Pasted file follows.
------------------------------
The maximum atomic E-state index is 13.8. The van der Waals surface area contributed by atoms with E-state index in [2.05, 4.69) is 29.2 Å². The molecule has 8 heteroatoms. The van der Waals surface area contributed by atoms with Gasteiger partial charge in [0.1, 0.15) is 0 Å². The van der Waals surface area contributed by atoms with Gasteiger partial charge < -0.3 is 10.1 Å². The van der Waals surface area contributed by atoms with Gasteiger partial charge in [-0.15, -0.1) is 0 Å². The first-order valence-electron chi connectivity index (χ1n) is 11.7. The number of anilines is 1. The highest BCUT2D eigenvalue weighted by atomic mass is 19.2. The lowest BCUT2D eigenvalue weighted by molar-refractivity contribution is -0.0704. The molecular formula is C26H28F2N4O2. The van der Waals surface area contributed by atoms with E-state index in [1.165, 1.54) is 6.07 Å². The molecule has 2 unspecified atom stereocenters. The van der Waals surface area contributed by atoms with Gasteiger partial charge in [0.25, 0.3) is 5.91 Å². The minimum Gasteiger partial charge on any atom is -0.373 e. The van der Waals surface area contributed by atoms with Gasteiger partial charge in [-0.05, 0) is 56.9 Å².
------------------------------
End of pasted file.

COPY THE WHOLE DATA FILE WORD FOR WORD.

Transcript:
The maximum atomic E-state index is 13.8. The van der Waals surface area contributed by atoms with E-state index in [2.05, 4.69) is 29.2 Å². The molecule has 8 heteroatoms. The van der Waals surface area contributed by atoms with Gasteiger partial charge in [0.1, 0.15) is 0 Å². The van der Waals surface area contributed by atoms with Gasteiger partial charge < -0.3 is 10.1 Å². The van der Waals surface area contributed by atoms with Gasteiger partial charge in [-0.15, -0.1) is 0 Å². The first-order valence-electron chi connectivity index (χ1n) is 11.7. The number of anilines is 1. The highest BCUT2D eigenvalue weighted by atomic mass is 19.2. The lowest BCUT2D eigenvalue weighted by molar-refractivity contribution is -0.0704. The molecular formula is C26H28F2N4O2. The van der Waals surface area contributed by atoms with E-state index in [1.165, 1.54) is 6.07 Å². The molecule has 2 unspecified atom stereocenters. The van der Waals surface area contributed by atoms with Gasteiger partial charge in [0.25, 0.3) is 5.91 Å². The minimum Gasteiger partial charge on any atom is -0.373 e. The van der Waals surface area contributed by atoms with Gasteiger partial charge in [-0.05, 0) is 56.9 Å².